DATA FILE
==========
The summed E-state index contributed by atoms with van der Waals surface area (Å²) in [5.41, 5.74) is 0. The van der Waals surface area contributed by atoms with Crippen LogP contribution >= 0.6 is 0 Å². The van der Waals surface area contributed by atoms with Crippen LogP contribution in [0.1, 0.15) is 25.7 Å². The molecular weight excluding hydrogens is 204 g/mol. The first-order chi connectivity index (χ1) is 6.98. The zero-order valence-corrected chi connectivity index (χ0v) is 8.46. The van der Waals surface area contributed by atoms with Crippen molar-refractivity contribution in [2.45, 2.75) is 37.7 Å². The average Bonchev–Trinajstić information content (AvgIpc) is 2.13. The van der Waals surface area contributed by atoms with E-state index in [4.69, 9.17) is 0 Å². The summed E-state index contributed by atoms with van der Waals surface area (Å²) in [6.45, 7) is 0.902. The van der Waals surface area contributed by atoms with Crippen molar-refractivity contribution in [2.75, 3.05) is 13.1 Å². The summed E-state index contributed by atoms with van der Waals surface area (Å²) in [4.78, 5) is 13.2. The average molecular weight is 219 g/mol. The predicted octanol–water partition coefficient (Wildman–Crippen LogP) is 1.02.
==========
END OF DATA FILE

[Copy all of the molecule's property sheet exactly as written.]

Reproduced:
The summed E-state index contributed by atoms with van der Waals surface area (Å²) in [5.41, 5.74) is 0. The van der Waals surface area contributed by atoms with Crippen LogP contribution >= 0.6 is 0 Å². The van der Waals surface area contributed by atoms with Crippen LogP contribution in [0.1, 0.15) is 25.7 Å². The molecular weight excluding hydrogens is 204 g/mol. The first-order chi connectivity index (χ1) is 6.98. The zero-order valence-corrected chi connectivity index (χ0v) is 8.46. The van der Waals surface area contributed by atoms with Crippen molar-refractivity contribution in [2.45, 2.75) is 37.7 Å². The average Bonchev–Trinajstić information content (AvgIpc) is 2.13. The van der Waals surface area contributed by atoms with E-state index in [4.69, 9.17) is 0 Å². The summed E-state index contributed by atoms with van der Waals surface area (Å²) in [6.45, 7) is 0.902. The van der Waals surface area contributed by atoms with Crippen molar-refractivity contribution in [2.75, 3.05) is 13.1 Å². The summed E-state index contributed by atoms with van der Waals surface area (Å²) in [4.78, 5) is 13.2. The average molecular weight is 219 g/mol. The predicted octanol–water partition coefficient (Wildman–Crippen LogP) is 1.02.